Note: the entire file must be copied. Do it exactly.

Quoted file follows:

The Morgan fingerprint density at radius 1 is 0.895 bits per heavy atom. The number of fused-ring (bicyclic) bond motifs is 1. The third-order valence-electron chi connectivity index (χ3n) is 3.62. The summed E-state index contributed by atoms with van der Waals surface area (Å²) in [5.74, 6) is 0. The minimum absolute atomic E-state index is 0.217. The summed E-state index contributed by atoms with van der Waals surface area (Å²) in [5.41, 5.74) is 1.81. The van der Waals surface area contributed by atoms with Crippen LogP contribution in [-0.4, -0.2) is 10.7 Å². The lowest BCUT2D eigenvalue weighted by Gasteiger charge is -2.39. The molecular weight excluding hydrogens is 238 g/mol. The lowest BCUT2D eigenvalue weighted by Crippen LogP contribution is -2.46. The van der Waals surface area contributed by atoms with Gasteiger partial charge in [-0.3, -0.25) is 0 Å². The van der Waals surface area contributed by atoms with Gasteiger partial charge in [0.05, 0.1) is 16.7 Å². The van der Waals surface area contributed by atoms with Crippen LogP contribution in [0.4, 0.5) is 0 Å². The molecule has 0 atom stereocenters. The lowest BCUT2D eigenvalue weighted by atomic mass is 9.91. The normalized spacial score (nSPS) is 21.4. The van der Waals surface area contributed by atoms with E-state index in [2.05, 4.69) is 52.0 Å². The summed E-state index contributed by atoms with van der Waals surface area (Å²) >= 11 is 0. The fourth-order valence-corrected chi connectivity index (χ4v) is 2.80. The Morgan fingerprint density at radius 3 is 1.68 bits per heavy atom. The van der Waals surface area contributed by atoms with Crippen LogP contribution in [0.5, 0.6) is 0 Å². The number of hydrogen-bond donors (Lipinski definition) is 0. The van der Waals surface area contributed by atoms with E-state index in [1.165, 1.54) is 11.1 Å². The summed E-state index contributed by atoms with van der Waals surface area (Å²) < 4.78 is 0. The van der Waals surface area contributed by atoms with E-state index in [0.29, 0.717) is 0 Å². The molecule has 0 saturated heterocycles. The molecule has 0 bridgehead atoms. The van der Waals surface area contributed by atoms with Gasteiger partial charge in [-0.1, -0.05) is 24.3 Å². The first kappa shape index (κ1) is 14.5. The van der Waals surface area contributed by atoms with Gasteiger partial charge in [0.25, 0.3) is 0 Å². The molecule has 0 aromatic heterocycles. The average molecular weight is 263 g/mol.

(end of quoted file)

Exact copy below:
The Morgan fingerprint density at radius 1 is 0.895 bits per heavy atom. The number of fused-ring (bicyclic) bond motifs is 1. The third-order valence-electron chi connectivity index (χ3n) is 3.62. The summed E-state index contributed by atoms with van der Waals surface area (Å²) in [5.74, 6) is 0. The minimum absolute atomic E-state index is 0.217. The summed E-state index contributed by atoms with van der Waals surface area (Å²) in [5.41, 5.74) is 1.81. The van der Waals surface area contributed by atoms with Crippen LogP contribution in [-0.4, -0.2) is 10.7 Å². The lowest BCUT2D eigenvalue weighted by Gasteiger charge is -2.39. The molecular weight excluding hydrogens is 238 g/mol. The lowest BCUT2D eigenvalue weighted by Crippen LogP contribution is -2.46. The van der Waals surface area contributed by atoms with Gasteiger partial charge in [-0.3, -0.25) is 0 Å². The van der Waals surface area contributed by atoms with Gasteiger partial charge in [0.05, 0.1) is 16.7 Å². The van der Waals surface area contributed by atoms with Crippen LogP contribution in [0.4, 0.5) is 0 Å². The molecule has 0 atom stereocenters. The lowest BCUT2D eigenvalue weighted by atomic mass is 9.91. The normalized spacial score (nSPS) is 21.4. The van der Waals surface area contributed by atoms with E-state index in [2.05, 4.69) is 52.0 Å². The summed E-state index contributed by atoms with van der Waals surface area (Å²) >= 11 is 0. The fourth-order valence-corrected chi connectivity index (χ4v) is 2.80. The Morgan fingerprint density at radius 3 is 1.68 bits per heavy atom. The van der Waals surface area contributed by atoms with Crippen LogP contribution in [0.5, 0.6) is 0 Å². The number of hydrogen-bond donors (Lipinski definition) is 0. The van der Waals surface area contributed by atoms with E-state index in [1.165, 1.54) is 11.1 Å². The summed E-state index contributed by atoms with van der Waals surface area (Å²) < 4.78 is 0. The van der Waals surface area contributed by atoms with E-state index in [0.29, 0.717) is 0 Å². The molecule has 0 saturated heterocycles. The molecule has 0 bridgehead atoms. The van der Waals surface area contributed by atoms with Gasteiger partial charge in [-0.1, -0.05) is 24.3 Å². The first kappa shape index (κ1) is 14.5. The van der Waals surface area contributed by atoms with Gasteiger partial charge in [0.25, 0.3) is 0 Å². The molecule has 0 aromatic heterocycles. The average molecular weight is 263 g/mol.